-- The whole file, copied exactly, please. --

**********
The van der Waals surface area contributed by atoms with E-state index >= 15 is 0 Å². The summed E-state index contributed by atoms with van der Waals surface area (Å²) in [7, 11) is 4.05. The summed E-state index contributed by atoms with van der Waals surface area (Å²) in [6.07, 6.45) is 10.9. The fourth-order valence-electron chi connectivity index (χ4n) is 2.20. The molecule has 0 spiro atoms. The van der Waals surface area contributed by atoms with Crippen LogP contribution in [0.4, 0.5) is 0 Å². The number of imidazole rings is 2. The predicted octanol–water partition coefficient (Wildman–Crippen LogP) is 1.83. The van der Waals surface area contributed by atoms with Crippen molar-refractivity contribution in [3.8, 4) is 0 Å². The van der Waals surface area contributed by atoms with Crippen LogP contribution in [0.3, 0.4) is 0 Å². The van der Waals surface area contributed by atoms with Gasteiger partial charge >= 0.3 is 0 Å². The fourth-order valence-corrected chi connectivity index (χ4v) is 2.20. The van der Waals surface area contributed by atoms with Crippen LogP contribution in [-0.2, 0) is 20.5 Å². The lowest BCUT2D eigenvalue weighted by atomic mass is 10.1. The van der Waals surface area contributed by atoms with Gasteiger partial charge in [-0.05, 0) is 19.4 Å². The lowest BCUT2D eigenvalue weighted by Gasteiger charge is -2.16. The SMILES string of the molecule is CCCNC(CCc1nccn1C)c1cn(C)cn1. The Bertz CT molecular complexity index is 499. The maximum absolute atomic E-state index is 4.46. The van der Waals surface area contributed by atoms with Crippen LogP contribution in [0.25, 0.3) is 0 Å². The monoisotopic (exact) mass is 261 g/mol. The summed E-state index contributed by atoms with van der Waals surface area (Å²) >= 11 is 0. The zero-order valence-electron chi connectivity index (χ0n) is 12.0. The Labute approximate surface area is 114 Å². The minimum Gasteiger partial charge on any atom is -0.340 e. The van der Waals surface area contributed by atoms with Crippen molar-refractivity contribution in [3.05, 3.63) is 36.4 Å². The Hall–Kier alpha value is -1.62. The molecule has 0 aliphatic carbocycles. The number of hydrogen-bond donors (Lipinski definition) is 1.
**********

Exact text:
The van der Waals surface area contributed by atoms with E-state index >= 15 is 0 Å². The summed E-state index contributed by atoms with van der Waals surface area (Å²) in [7, 11) is 4.05. The summed E-state index contributed by atoms with van der Waals surface area (Å²) in [6.07, 6.45) is 10.9. The fourth-order valence-electron chi connectivity index (χ4n) is 2.20. The molecule has 0 spiro atoms. The van der Waals surface area contributed by atoms with Crippen LogP contribution in [0.4, 0.5) is 0 Å². The number of imidazole rings is 2. The predicted octanol–water partition coefficient (Wildman–Crippen LogP) is 1.83. The van der Waals surface area contributed by atoms with Crippen molar-refractivity contribution in [3.8, 4) is 0 Å². The van der Waals surface area contributed by atoms with Crippen LogP contribution in [0.3, 0.4) is 0 Å². The van der Waals surface area contributed by atoms with Gasteiger partial charge >= 0.3 is 0 Å². The fourth-order valence-corrected chi connectivity index (χ4v) is 2.20. The van der Waals surface area contributed by atoms with Crippen LogP contribution in [-0.2, 0) is 20.5 Å². The lowest BCUT2D eigenvalue weighted by atomic mass is 10.1. The van der Waals surface area contributed by atoms with Gasteiger partial charge in [-0.05, 0) is 19.4 Å². The lowest BCUT2D eigenvalue weighted by Gasteiger charge is -2.16. The SMILES string of the molecule is CCCNC(CCc1nccn1C)c1cn(C)cn1. The Bertz CT molecular complexity index is 499. The maximum absolute atomic E-state index is 4.46. The van der Waals surface area contributed by atoms with Crippen LogP contribution in [0.25, 0.3) is 0 Å². The monoisotopic (exact) mass is 261 g/mol. The summed E-state index contributed by atoms with van der Waals surface area (Å²) >= 11 is 0. The zero-order valence-electron chi connectivity index (χ0n) is 12.0. The Labute approximate surface area is 114 Å². The minimum Gasteiger partial charge on any atom is -0.340 e. The van der Waals surface area contributed by atoms with Crippen molar-refractivity contribution in [3.05, 3.63) is 36.4 Å². The Hall–Kier alpha value is -1.62. The molecule has 0 aliphatic carbocycles. The number of hydrogen-bond donors (Lipinski definition) is 1.